The Göta Tunnel is part of the wider-reaching Götaleden Project, one of Sweden’s largest urban environment developments. Götaleden is part of Highway 45; it is a road 3km long, of which 1.6km is the new Göta Tunnel.

The road carries 65,000 vehicles each day under Södra Älvstranden (the South Bank), an area being redeveloped for residents and tourists that reestablishes a direct link between the city and the sea. In the 1960s, Gothenburg was the shipping capital of the world.

The Göteborg Agreement 2000 was designed to boost the development of the region by improving traffic safety, the environment and accessibility to the centre of the city. The tunnel opened to traffic late in 2006. Götaleden is the most extensive project in the Göteborg Agreement.


“The Göteborg Agreement 2000 was designed to boost the development of the region by improving traffic safety, the environment and accessibility to the centre of the city.”

The Göta Tunnel passes under the centre of Gothenburg where the city’s oldest buildings are located. The route chosen enabled the tunnel to be bored through rock rather than clay, which would have cost more than a rock tunnel.

The tunnel consists of two parallel tunnels which are linked by transverse tunnels every 100m. In total there are 15 transverse tunnels. There is three lanes of traffic in each direction.The tunnel consists of three parts: a 1km long rock tunnel in the centre, and 2 concrete tunnels at each end.

The concrete tunnels were constructed insoil largely made up of loose marine clay. The foundation shafts at the interchanges between rock and concrete tunnel are very deep – up to 20m.


Blasting for the centre section of the Göta Tunnel was completed in November 2004. To ensure the tunnel is watertight (only 15l of water a minute leaks into the entire tunnel), it was preinjected.

Over 70 x 19m long holes were drilled outside the proposed tunnel – these holes were then filled under high pressure with cement, which spreads into the natural cracks in the rocks, forming a watertight screen. After the blasting, loose stones were removed and the rock was reinforced with 4m bolts. The walls and roof were sprayed with fibre-reinforced concrete.


This 400m section of the tunnel was the most complicated. Thousands of piles were driven under the base of the tunnel to prevent it settling or pushed up by the ground water. The longest piles were over 50m long.

Buildings had to be supported temporarily where the concrete tunnel ‘collided’ with the rock foundations. Temporary foundations, using joist hangars, were used while the buildings above-ground continued to be used.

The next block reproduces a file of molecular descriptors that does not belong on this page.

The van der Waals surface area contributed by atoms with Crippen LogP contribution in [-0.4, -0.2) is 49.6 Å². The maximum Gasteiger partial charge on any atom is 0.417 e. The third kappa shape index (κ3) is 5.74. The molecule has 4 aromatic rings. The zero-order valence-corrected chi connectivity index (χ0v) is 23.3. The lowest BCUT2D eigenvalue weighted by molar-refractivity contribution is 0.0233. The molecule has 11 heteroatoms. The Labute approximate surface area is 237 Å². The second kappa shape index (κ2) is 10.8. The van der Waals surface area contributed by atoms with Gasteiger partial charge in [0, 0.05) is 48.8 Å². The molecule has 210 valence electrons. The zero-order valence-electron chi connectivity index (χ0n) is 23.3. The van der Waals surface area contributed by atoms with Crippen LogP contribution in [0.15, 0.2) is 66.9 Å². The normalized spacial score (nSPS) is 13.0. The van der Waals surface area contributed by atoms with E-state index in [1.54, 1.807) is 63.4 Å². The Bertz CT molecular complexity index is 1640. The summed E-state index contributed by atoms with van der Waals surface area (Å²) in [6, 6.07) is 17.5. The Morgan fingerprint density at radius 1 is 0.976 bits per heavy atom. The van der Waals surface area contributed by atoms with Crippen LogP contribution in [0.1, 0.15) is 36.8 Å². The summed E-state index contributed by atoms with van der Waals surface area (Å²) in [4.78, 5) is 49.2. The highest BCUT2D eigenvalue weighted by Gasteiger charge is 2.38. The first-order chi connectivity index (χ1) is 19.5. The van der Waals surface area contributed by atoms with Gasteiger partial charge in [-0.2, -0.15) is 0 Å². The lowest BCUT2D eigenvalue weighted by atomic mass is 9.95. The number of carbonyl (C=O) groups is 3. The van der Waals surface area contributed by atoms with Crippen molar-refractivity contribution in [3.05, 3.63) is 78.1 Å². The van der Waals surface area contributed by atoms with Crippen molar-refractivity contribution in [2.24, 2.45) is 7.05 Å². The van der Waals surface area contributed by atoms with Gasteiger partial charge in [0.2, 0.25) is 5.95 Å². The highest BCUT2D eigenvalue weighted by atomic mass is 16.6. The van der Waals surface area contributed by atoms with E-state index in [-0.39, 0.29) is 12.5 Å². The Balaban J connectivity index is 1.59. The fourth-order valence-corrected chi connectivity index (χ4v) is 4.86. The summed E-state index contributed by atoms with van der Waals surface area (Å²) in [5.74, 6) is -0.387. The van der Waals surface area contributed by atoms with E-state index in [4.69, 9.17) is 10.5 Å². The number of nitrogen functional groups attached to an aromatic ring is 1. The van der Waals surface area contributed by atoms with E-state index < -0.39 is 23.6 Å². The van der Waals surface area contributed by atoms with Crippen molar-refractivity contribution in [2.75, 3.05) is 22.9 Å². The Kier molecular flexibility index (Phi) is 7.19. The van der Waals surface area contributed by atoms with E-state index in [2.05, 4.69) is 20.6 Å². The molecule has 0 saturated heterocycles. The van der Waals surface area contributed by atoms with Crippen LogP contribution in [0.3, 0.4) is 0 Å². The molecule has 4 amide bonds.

This section of the tunnel is 200m long. The ground was the old sea bed with loose clay down to depth of approximately 100m. Therefore powerful support structures were built around the tunnel at this point.

Casting diaphragm walls in concrete, rather than sheet-steel pile driving, was used here. In total, 200 sections were cast and heavy shores of steel piping were fitted between the side walls to enable the walls to withstand the pressure of the clay. Once the refilling was completed, the steel pipes were removed.


The tunnel is equipped with systems for traffic control, camera
surveillance, communication (radio and telephony), power supply, lighting, fire alarms, water drainage and ventilation. There are three operating centres in the tunnel that ensure effective power supplies and road management.

The cameras that monitor the tunnel are managed by the Swedish National Road Administration (SRA)’s Traffic Information Centre (TIC). In the event of an incident, the TIC is alerted and, using cameras and other equipment which are automatically activated at the right place, can take the appropriate action. Motorists can contact the TIC from inside the tunnel using emergency telephones and assistance buttons. The maximum speed limit in the tunnel is 70km/hr.


With the traffic running under the city, through the Göta Tunnel, traffic safety improved dramatically. Above-ground, the traffic noise was eliminated, along with vehicle fumes.

“Only 15l of water a minute leaks into the entire tunnel.”

Södra Älvstranden, where the road used to run, is to be transformed in an attractive area for residents and tourists, with space for new residential developments, walkways along the river, cycle tracks, cultural and maritime centres, shops, cafés, restaurants and a direct link between the city centre and the Göteburg Opera House.

When completed, an extension to an existing tram route will be laid to further aid in the accessibility of the new area.


The general contractor overseeing the project was Skanska Teknik AB. Other contractors included Vägverket Produktion, Lilla Bommen Tunnel KB (a consortium of Bilfinger Berger AG, AF Spesialprosjekt AS and Anjo Bygg AB), NCC, YITT Building Systems, SBS Entrepenad AB and Bergsäker AB.